By Marios Philippides
Greek and English textual content.
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Put up yr notice: First released October twenty seventh 2002
The Amazon isn't really what it sort of feels. As Hugh Raffles indicates us during this appealing and cutting edge ebook, the world's final nice wasteland has been remodeled many times by means of human task. In Amazonia brings to lifestyles an Amazon whose attract and fact lie as a lot, or extra, in what humans have made up of it as in what nature has wrought. It casts new gentle on centuries of stumble upon whereas describing the dramatic remaking of a sweeping panorama through citizens of 1 small neighborhood within the Brazilian Amazon. Combining richly textured ethnographic study and vigorous old research, Raffles weaves a desirable tale that adjustments our figuring out of this quarter and demanding situations us to reconsider what we suggest by way of "nature. "
Raffles attracts from a variety of fabric to demonstrate--in distinction to the tendency to downplay human organisation within the Amazon--that the quarter is an end result of the in detail intertwined histories of people and nonhumans. He strikes among a close narrative that analyzes the creation of medical wisdom approximately Amazonia over the centuries and an soaking up account of the intense ameliorations to the fluvial panorama performed during the last 40 years via the population of Igarape Guariba, 4 hours downstream from the closest city.
Engagingly written, theoretically creative, and vividly illustrated, the e-book introduces a various variety of characters--from sixteenth-century explorers and their local competitors to nineteenth-century naturalists and modern ecologists, logging corporation executives, and river-traders. A common historical past of a unique variety, In Amazonia indicates how people, animals, rivers, and forests all perform the making of a sector that continues to be this present day on the heart of debates in environmental politics. "
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“Breve Historia de los gladiadores presenta las técnicas de lucha a muerte que aprendieron aquellos fornidos prisioneros que se enfundaban sus armaduras y se lanzaban a l. a. area del Coliseo romano en el que se congregaban hordas de ciudadanos romanos, patricios y plebeyos para aclamar a sus gladiadores preferidos. ”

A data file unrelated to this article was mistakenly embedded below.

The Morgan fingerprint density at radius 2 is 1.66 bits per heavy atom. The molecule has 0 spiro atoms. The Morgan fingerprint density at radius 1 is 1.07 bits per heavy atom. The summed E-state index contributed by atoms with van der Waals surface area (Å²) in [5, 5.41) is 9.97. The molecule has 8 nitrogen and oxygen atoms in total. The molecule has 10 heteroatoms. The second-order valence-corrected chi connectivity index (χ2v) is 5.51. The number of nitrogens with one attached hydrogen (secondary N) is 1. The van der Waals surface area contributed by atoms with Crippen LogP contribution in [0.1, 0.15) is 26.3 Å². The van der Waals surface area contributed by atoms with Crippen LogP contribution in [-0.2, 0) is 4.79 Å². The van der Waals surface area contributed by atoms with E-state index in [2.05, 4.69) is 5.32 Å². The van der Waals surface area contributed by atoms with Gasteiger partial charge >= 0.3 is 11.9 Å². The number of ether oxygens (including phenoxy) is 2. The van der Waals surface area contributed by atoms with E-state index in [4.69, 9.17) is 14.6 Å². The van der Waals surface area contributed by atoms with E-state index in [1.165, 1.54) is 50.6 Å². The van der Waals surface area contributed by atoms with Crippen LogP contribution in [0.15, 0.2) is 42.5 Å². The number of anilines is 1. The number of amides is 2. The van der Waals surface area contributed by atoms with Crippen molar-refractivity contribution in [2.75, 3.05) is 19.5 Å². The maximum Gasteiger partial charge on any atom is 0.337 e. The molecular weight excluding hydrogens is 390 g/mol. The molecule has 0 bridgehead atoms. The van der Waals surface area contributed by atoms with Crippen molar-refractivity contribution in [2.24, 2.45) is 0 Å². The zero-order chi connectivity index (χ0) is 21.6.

(Blog Literariacomunicación) Hubo un tiempo en que los angeles muerte period un espectáculo de masas.
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Pero no sólo se queda ahí sino que el autor también reflexiona sobre las carreras de cuádrigas, las peleas de bestias y las naumaquias (batallas navales), celebradas en el Coliseo Romano ante 50. 000 personas. Ilustrará esta cultura del espectáculo con los juegos organizados por Trajano, de 122 días de duración y en el que murieron unos eleven. 000 luchadores. Encontramos también una pormenorizada descripción los hábitos y vestimentas de estos hombres considerados semidioses y sobre los que se decía que podían curar con su sangre. Completa el libro un glosario con todos los términos relacionados con este espectáculo.
Razones para comprar el libro:
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Es un libro único, no sólo por las múltiples ilustraciones y detalles, sino porque introduce una conclusión ultimate en los angeles que nos hace ver l. a. intemporal necesidad del ser humano de contemplar los angeles barbarie.
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Additional resources for Emperors, Patriarchs, and Sultans of Constantinople, 1373-1513: An Anonymous Greek Chronicle of the Sixteenth Century
It is difficult for us today to appreciate the depth of reverence in which Homer’s writings, in particular, were held in antiquity. The earliest known public readings took place among the Greeks. Already in the fifth century BC, Herodotus (c. 485–c. 425 BC), the ‘Father of History’, rather than travel from city to city to read his works, as was then customary, presented them to all assembled Greek men at the Olympic festivals. One must appreciate that the first public readings, both in Greece and Rome, still maintained that intimate connection between oral and written literature, in that the authors were presenting their own 56 .
By the fifth century BC reading was no longer the monopoly of an oligarchy validating herein its power: it was rapidly becoming a ‘popular’ tool for accessing information. The historian and politician Thucydides (c. 11 It signalled a paradigm shift in humanity’s appreciation of reading’s innate power. For one now realized writing could allow accession and retention of many texts, and to a degree that orality could never achieve. Through reading, a person could visually ‘become’ a text and, with increased reading, even a ‘walking library’ of multiple works.
You might give me one of your sons, and he might become my husband. , Ay]. I am loath to make him my husband. The Hittite king acquiesced. But then his young son was murdered on his way to Egypt, and so Ankhesenpaaten, probably fearing for her own life, condescended to marry Ay. Ancient Egyptian reading was far more than information conveyance: the very spirit of a text was being conveyed as well. Unlike Mesopotamia’s utilitarian cuneiform wedges, Egyptian hieroglyphs, in particular, were believed to hold magical power.